US officials claim that Huawei has a secret capability to extract data from mobile networks globally through “back door” mechanisms that have been used for more than ten years, The Wall Street Journal first revealed. According to their report, this information remained highly classified until Washington decided to share the intelligence with its Western allies, including the UK and Germany, last year.
Some officials, including US National Security Adviser Robert C. O’Brien, maintain the US has evidence and can prove to its allies that Huawei can secretly retrieve “sensitive and personal” information in wireless 5G networks if granted access to the building of the necessary infrastructure.
“This is alarming because Chinese companies, by law, must comply with directives of the Chinese Communist Party”, O’Brien said on Tuesday, as quoted by The New York Times. “Strategically, we see a company that can use its position in the market to advance the aims of the Chinese Communist Party”.
According to US officials, the Chinese company has long had access to the “back doors” initially designed for use by law enforcement officials, but has been able to use them even without the knowledge or permission of national operators in countries where it has built its systems. Huawei officials have denied all these allegations.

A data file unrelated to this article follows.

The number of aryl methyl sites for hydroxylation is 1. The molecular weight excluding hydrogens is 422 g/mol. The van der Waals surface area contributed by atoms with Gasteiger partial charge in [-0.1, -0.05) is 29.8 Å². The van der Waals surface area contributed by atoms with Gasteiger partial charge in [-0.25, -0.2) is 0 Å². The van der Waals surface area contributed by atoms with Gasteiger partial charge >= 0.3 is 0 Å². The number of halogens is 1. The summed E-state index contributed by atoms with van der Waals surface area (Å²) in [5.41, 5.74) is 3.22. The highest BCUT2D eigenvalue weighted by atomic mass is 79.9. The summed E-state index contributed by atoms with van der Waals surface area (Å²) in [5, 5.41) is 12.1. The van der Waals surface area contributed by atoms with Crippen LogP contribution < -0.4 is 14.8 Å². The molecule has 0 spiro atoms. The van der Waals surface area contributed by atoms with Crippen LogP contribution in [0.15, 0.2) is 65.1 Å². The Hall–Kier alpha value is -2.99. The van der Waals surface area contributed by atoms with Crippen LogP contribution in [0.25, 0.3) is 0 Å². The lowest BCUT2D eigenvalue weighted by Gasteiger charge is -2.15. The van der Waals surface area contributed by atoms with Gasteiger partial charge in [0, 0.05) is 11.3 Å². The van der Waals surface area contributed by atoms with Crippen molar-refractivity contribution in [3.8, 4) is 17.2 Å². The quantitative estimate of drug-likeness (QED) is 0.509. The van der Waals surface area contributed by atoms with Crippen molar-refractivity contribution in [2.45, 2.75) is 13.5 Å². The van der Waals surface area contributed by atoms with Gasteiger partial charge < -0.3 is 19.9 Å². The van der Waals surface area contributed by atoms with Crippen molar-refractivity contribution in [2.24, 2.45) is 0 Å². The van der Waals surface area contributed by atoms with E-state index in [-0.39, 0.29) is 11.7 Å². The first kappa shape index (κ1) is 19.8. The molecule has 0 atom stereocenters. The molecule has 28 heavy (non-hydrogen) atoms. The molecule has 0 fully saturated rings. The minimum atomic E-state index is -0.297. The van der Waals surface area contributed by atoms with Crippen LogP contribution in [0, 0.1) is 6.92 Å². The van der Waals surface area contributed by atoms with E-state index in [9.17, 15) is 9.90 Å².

The news comes after several American officials, including US Secretary of State Mike Pompeo, Treasury Secretary Steve Mnuchin, and a number of other high-ranking representatives of the Trump administration travelled to London throughout January to warn its transatlantic partner about the dangers Huawei could pose to UK national security if allowed to take part in the building of its 5G infrastructure.
Despite the warnings, Boris Johnson’s government still allowed the Chinese company into Britain’s 5G networks, although in a limited capacity. Germany is also currently deciding on whether to work with the world’s leading 5G provider and according to reports, Berlin is inclined to grant Huawei access to its next-generation networks, despite Washington’s concerns.
So far, the Trump administration has maintained that it did not need to present any evidence about Huawei posing a threat to its allies and has just repeatedly argued that Huawei was required by Chinese law to provide Beijing with access to all of its data and information upon request. In May 2019, Washington blacklisted Huawei and 68 of its subsidiaries from working with American companies and called upon its allies to follow suit.
Both Beijing and Huawei officials have denied the accusations that the company has ever spied or intends to spy on foreign corporations and countries on behalf of the Chinese government.